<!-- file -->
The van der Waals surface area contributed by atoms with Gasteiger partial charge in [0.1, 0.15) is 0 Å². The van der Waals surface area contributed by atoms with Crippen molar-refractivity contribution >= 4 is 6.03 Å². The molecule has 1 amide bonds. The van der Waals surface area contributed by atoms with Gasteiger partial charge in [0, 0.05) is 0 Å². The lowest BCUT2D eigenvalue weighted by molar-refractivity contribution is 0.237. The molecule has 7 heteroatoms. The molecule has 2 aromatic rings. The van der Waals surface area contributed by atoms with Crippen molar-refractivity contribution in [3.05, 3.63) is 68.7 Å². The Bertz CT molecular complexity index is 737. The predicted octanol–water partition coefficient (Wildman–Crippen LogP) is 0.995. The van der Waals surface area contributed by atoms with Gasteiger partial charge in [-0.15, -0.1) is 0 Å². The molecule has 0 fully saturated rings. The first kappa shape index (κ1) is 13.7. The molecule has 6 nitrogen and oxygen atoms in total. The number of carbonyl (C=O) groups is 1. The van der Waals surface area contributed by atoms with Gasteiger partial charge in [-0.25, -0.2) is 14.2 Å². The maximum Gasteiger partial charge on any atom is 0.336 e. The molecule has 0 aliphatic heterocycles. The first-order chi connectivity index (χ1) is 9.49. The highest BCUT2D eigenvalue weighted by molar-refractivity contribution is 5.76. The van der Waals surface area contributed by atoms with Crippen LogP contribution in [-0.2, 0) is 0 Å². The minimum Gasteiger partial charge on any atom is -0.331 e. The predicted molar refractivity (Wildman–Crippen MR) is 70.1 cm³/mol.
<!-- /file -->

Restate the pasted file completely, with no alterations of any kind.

The van der Waals surface area contributed by atoms with Gasteiger partial charge in [0.1, 0.15) is 0 Å². The van der Waals surface area contributed by atoms with Crippen molar-refractivity contribution >= 4 is 6.03 Å². The molecule has 1 amide bonds. The van der Waals surface area contributed by atoms with Gasteiger partial charge in [0, 0.05) is 0 Å². The lowest BCUT2D eigenvalue weighted by molar-refractivity contribution is 0.237. The molecule has 7 heteroatoms. The molecule has 2 aromatic rings. The van der Waals surface area contributed by atoms with Crippen molar-refractivity contribution in [3.05, 3.63) is 68.7 Å². The Bertz CT molecular complexity index is 737. The predicted octanol–water partition coefficient (Wildman–Crippen LogP) is 0.995. The van der Waals surface area contributed by atoms with Gasteiger partial charge in [-0.15, -0.1) is 0 Å². The molecule has 0 fully saturated rings. The first kappa shape index (κ1) is 13.7. The molecule has 6 nitrogen and oxygen atoms in total. The number of carbonyl (C=O) groups is 1. The van der Waals surface area contributed by atoms with Gasteiger partial charge in [-0.25, -0.2) is 14.2 Å². The maximum Gasteiger partial charge on any atom is 0.336 e. The molecule has 0 aliphatic heterocycles. The first-order chi connectivity index (χ1) is 9.49. The highest BCUT2D eigenvalue weighted by molar-refractivity contribution is 5.76. The van der Waals surface area contributed by atoms with Crippen LogP contribution in [-0.2, 0) is 0 Å². The minimum Gasteiger partial charge on any atom is -0.331 e. The predicted molar refractivity (Wildman–Crippen MR) is 70.1 cm³/mol.